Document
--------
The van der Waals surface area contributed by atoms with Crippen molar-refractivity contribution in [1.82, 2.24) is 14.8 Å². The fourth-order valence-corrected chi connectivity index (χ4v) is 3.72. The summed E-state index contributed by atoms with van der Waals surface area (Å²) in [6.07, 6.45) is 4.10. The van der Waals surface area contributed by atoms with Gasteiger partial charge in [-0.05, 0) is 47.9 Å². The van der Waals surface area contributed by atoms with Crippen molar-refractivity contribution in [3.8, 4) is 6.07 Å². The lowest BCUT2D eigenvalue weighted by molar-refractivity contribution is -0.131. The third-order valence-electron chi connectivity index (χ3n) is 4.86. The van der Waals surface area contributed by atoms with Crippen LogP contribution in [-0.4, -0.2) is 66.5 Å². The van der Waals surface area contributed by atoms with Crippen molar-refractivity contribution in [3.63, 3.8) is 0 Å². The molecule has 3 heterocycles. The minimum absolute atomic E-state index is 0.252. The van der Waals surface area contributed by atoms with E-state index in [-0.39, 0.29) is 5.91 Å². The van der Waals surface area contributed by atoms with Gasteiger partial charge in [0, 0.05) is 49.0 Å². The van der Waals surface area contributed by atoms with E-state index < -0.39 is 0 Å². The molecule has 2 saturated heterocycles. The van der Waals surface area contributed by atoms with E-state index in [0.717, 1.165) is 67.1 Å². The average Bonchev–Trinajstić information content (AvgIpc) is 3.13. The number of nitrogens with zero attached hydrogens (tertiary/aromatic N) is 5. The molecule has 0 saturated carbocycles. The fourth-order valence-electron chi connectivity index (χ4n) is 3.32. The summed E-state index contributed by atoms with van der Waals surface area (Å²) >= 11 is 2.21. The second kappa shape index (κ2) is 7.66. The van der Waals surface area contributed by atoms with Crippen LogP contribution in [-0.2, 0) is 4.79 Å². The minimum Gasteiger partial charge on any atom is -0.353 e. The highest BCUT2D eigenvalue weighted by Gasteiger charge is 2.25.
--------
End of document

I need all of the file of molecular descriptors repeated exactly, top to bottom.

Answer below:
The van der Waals surface area contributed by atoms with Crippen molar-refractivity contribution in [1.82, 2.24) is 14.8 Å². The fourth-order valence-corrected chi connectivity index (χ4v) is 3.72. The summed E-state index contributed by atoms with van der Waals surface area (Å²) in [6.07, 6.45) is 4.10. The van der Waals surface area contributed by atoms with Gasteiger partial charge in [-0.05, 0) is 47.9 Å². The van der Waals surface area contributed by atoms with Crippen molar-refractivity contribution in [3.8, 4) is 6.07 Å². The lowest BCUT2D eigenvalue weighted by molar-refractivity contribution is -0.131. The third-order valence-electron chi connectivity index (χ3n) is 4.86. The van der Waals surface area contributed by atoms with Crippen LogP contribution in [-0.4, -0.2) is 66.5 Å². The van der Waals surface area contributed by atoms with Crippen molar-refractivity contribution in [3.63, 3.8) is 0 Å². The molecule has 3 heterocycles. The minimum absolute atomic E-state index is 0.252. The van der Waals surface area contributed by atoms with E-state index in [-0.39, 0.29) is 5.91 Å². The van der Waals surface area contributed by atoms with Gasteiger partial charge in [0, 0.05) is 49.0 Å². The van der Waals surface area contributed by atoms with E-state index < -0.39 is 0 Å². The molecule has 2 saturated heterocycles. The van der Waals surface area contributed by atoms with E-state index in [0.717, 1.165) is 67.1 Å². The average Bonchev–Trinajstić information content (AvgIpc) is 3.13. The number of nitrogens with zero attached hydrogens (tertiary/aromatic N) is 5. The molecule has 0 saturated carbocycles. The fourth-order valence-electron chi connectivity index (χ4n) is 3.32. The summed E-state index contributed by atoms with van der Waals surface area (Å²) >= 11 is 2.21. The second kappa shape index (κ2) is 7.66. The van der Waals surface area contributed by atoms with Crippen LogP contribution in [-0.2, 0) is 4.79 Å². The minimum Gasteiger partial charge on any atom is -0.353 e. The highest BCUT2D eigenvalue weighted by Gasteiger charge is 2.25.